Our team commenced with user research (interviews, survey) and ended with a usability evaluation. Our usability tests uncovered insights, which led to the understanding of the users’ interaction with our app and its companion device prototype(s).


Diversity was imperative for us to incorporate an inclusive approach to a user-centered design (UCD) process. This product (Neuron) is designed to be used by a broad range of users who face similar symptoms of , procrastination, boredom, and fatigue, which prevents them from achieving their daily tasks.

We recruited 5 participants (three remote, two in-person) for an interview which lasted on average 30 mins. Followed by an interview we conducted an online survey with 19 participants to conceive a solid understanding of the problem.

Online survey.

Most people identified their phone as their primary distractor and did not want to use reminders or notifications on their phone during times of productivity.

“Things that pop up on my phone distracts me the most.”

We wanted to go beyond a screen-based product. Something which would help users divert their attention from their smartphones to their .


We synthesized the research data to come up with common themes. We used the drawing board for affinity diagramming to synthesize the information, which we later ported it over Excel spreadsheet for in vivo coding.

Affinity diagramming process on white board.

We came up with our own design principles for our solution in conjunction with the themes. For example,

Theme: Distraction

Design Principle: A successful product would help users inculcate focus improvement through daily use.


Several sketches for the product’s ideation.

We commenced our vision for the product through storyboarding and product sketching.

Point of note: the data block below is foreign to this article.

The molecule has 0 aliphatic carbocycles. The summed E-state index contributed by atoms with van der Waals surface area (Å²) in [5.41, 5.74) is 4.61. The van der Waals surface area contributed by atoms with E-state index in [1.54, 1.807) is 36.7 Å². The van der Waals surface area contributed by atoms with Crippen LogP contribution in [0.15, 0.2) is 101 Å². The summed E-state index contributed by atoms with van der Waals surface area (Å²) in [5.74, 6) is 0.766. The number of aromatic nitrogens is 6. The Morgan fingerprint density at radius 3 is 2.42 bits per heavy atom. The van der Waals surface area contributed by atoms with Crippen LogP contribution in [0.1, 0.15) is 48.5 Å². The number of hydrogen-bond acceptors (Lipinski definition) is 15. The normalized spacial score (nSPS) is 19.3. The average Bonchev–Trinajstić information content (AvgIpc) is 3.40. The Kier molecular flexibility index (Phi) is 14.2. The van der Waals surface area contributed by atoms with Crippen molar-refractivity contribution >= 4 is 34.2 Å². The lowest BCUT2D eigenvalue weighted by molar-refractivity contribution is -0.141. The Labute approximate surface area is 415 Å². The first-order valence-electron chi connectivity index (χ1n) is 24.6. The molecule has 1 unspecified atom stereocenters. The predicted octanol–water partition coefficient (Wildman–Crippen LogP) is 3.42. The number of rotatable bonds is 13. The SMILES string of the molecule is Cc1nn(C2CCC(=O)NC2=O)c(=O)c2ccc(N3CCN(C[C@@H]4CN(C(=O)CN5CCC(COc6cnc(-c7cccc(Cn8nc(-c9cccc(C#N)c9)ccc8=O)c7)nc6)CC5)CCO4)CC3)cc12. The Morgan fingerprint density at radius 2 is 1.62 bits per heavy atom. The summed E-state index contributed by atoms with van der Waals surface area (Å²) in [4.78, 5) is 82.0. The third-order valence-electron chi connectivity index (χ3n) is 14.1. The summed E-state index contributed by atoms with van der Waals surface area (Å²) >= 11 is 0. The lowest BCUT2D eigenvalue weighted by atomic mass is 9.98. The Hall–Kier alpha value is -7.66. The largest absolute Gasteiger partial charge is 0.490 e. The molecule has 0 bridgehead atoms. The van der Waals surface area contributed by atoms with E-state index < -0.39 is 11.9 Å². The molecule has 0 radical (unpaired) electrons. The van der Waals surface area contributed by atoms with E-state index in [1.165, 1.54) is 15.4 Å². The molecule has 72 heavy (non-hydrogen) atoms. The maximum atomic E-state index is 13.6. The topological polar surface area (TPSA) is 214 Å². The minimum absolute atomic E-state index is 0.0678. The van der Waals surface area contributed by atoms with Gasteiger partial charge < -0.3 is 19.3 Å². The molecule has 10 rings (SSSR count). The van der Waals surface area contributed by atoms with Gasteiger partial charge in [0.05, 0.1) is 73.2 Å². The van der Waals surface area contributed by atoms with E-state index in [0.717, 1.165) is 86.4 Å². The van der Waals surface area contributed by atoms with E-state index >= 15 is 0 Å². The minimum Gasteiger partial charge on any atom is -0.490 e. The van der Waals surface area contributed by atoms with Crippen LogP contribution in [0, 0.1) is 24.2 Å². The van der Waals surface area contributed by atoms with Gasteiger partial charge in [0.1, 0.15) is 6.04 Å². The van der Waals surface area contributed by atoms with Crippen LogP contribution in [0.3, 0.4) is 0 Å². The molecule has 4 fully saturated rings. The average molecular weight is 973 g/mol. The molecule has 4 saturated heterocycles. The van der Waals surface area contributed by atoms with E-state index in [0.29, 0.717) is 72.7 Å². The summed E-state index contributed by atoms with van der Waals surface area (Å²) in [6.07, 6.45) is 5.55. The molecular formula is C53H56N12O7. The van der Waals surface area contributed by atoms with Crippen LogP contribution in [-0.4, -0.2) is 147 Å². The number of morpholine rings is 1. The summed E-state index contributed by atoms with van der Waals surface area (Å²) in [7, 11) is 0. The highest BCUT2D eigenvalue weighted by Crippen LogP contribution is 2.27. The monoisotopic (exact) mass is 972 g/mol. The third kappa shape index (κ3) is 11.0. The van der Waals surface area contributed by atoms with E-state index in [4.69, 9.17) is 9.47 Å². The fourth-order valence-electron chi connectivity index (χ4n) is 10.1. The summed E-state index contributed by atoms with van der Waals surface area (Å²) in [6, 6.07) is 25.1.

Instead of reinventing the wheel, we chose to utilize the technique which has been invented back in the ’80s. Therefore, we utilized the underlying principles of Pomodoro Technique — A time method developed by Francesco Cirillo in the late 1980s.

Having envisioned a design solution, which would possess a tangible medium, we wanted to come close to the utilization of 5 senses of a human being in order to deliver a memorable and a meaningful experience. Therefore, we incorporated a communication technique in our device through multiple modalities (visual, audio, and touch/haptic).


Time to put our ideas into action.

We came up with a click-through wire-frame for the App using Adobe XD, followed by its code-based prototype using Angular framework hosted on Microsoft Azure server.

Code-based prototype link:

Neuron App screen leaflet.

The device shell drafting for our device:

Drafting for the device’s shell.

A physical prototype based on Arduino platform:

Arduino board with a 3D-printed .
Neuron device skeleton.
Neuron device.
Neuron Focus Support system.


We conducted a remote usability test of our click-through wireframes with 19 participants for the Neuron App using Optimal Workshop’s Chalkmark — A first-click analysis tool. This led us to develop a code-based prototype.

Later, we conducted an in-person usability evaluation with only 3 (the time constraints allowed us to recruit only 3) participants to evaluate overall experience of Neuron (emphasis was given to the device).

This led us to uncover insights based on our observations. We aim to improve our device by incorporating further iterations.

A participant interacting with Neuron system.
A context of use demo.

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